February 28, 2010
Last night the LHC started injecting beams into the main ring for the first time in 2010. The last week has been frustrating for the LHC scientists with a series of minor problems related to components such as the new quench protection system delaying the restart. Finally at about 2 a.m. today the beams were circulating briefly and the main operations display included the characteristic smiling snowman plot first seen last year.
This is the kickoff for science runs this year that could discover new physics beyond the standard model. Over the next few weeks the energy of the protons will be pushed up to 3.5TeV. When they collide this energy can be converted to mass to create new particles never seen before, if they exist!
So what is the probable outcome? A major goal of the LHC is to find the Higgs Boson. The Tevatron in the US has been searching for it over the last few years and has excluded some mass ranges but without a positive result. The most likely scenario from both experiment and theory is that its mass lies in the 115 – 140 GeV range, although other possibilities are still viable. If this is the case then it will be hard to find at the LHC because its decay modes are hard to detect. We cannot expect to see it this year before the LHC is shut down for further upgrade work lasting a whole year at least.
But could the LHC make any other breakthrough discoveries this year? Of course the answer is “yes, maybe”. If there are particles in amass range of about 200 – 700 Gev with the right properties then there is a good chance that they might be seen. We just have to hope that nature has been kind to us.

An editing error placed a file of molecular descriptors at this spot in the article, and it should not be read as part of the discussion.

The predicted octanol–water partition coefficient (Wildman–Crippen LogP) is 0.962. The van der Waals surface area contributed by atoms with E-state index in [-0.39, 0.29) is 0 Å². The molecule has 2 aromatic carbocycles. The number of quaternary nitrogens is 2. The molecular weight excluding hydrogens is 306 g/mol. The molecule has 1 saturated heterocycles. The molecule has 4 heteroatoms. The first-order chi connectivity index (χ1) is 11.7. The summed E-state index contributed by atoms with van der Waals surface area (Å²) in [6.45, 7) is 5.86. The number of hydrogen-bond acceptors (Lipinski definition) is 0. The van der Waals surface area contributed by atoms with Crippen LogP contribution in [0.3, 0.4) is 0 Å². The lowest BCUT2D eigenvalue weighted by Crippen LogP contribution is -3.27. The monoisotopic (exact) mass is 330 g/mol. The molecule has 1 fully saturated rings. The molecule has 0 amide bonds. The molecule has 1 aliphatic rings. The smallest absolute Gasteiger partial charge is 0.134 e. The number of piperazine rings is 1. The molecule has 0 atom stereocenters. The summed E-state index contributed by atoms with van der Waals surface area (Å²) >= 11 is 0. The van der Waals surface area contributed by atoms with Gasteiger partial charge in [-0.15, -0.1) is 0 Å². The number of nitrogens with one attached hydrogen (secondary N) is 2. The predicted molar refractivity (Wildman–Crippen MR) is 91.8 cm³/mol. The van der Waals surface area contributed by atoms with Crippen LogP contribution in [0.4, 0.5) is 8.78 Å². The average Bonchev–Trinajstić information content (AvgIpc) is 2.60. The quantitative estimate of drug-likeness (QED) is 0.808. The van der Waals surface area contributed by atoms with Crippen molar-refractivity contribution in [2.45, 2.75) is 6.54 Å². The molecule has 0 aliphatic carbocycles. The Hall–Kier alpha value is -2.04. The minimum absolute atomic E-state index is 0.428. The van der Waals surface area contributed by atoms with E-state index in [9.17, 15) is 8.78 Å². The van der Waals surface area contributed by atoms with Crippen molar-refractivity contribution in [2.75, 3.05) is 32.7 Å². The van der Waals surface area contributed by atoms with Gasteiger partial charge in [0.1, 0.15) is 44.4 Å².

Oh, did I forget to mention black holes? The idea that the LHC could create black holes is one of those wild ideas which if posted to viXra would be completely ignored, but because it came from some Ivy League research department people take it very seriously. A more convincing idea is that such small blackholes would not be different from any other type of elementary particles of the same size. It’s only because we do not understand quantum gravity well enough to unify the two concepts of black hole and particle that people invent the idea that they can be different. Black Hole production at the LHC is a red-herring.
February 25, 2010
Barring any further incidents, the large hadron collider will be ready to start injecting beams tomorrow. The current plan is to test the power systems overnight by running up the magnets. Tomorrow morning they will test the tracking of beam runs and dumps with real beams being injected in the afternoon. That moment will signal the kickoff for this years run during which we hope some real new physics will emerge. Of course the plan changes constantly so we will have to see.
At first they will run the beams at the energy of 450 GeV. The beams can be injected into the main ring at this energy without further acceleration. The intensity will also start low with probably just one bunch of protons circulating each way in the rings. The real excitement will begin when they start ramping up the energy to 3.5 TeV by accelerating them in the main ring of the LHC. Last year they were only able to ramp up to 1.18 TeV so when they pass that mark they will be on new ground. When they collide beams circulating in both directions at 3.5 TeV they will be putting 7TeV into each collision. That is well above what has done before anywhere, so anything can happen. One thing we know that will happen is a big press conference. It is likely to take about 4 weeks to reach that point but the actual progress will depend on what goes wrong. We will be watching closely from the sidelines.